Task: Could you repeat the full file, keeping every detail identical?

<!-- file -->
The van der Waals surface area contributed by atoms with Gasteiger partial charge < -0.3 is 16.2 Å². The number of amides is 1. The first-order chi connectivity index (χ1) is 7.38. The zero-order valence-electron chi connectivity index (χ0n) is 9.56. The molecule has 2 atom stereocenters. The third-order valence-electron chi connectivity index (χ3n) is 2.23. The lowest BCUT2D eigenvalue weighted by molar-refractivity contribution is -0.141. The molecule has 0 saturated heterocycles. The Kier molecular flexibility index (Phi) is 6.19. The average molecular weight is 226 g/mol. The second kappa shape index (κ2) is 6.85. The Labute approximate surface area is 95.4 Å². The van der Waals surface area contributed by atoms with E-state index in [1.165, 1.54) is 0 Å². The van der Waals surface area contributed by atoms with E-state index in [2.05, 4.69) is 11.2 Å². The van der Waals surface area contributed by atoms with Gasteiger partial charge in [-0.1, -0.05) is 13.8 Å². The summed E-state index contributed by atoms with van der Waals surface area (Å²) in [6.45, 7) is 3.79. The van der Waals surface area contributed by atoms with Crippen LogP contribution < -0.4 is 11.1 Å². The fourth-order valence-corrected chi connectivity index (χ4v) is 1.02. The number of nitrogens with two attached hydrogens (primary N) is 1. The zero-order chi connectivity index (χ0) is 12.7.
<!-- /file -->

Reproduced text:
The van der Waals surface area contributed by atoms with Gasteiger partial charge < -0.3 is 16.2 Å². The number of amides is 1. The first-order chi connectivity index (χ1) is 7.38. The zero-order valence-electron chi connectivity index (χ0n) is 9.56. The molecule has 2 atom stereocenters. The third-order valence-electron chi connectivity index (χ3n) is 2.23. The lowest BCUT2D eigenvalue weighted by molar-refractivity contribution is -0.141. The molecule has 0 saturated heterocycles. The Kier molecular flexibility index (Phi) is 6.19. The average molecular weight is 226 g/mol. The second kappa shape index (κ2) is 6.85. The Labute approximate surface area is 95.4 Å². The van der Waals surface area contributed by atoms with E-state index in [1.165, 1.54) is 0 Å². The van der Waals surface area contributed by atoms with E-state index in [2.05, 4.69) is 11.2 Å². The van der Waals surface area contributed by atoms with Gasteiger partial charge in [-0.1, -0.05) is 13.8 Å². The summed E-state index contributed by atoms with van der Waals surface area (Å²) in [6.45, 7) is 3.79. The van der Waals surface area contributed by atoms with Crippen LogP contribution < -0.4 is 11.1 Å². The fourth-order valence-corrected chi connectivity index (χ4v) is 1.02. The number of nitrogens with two attached hydrogens (primary N) is 1. The zero-order chi connectivity index (χ0) is 12.7.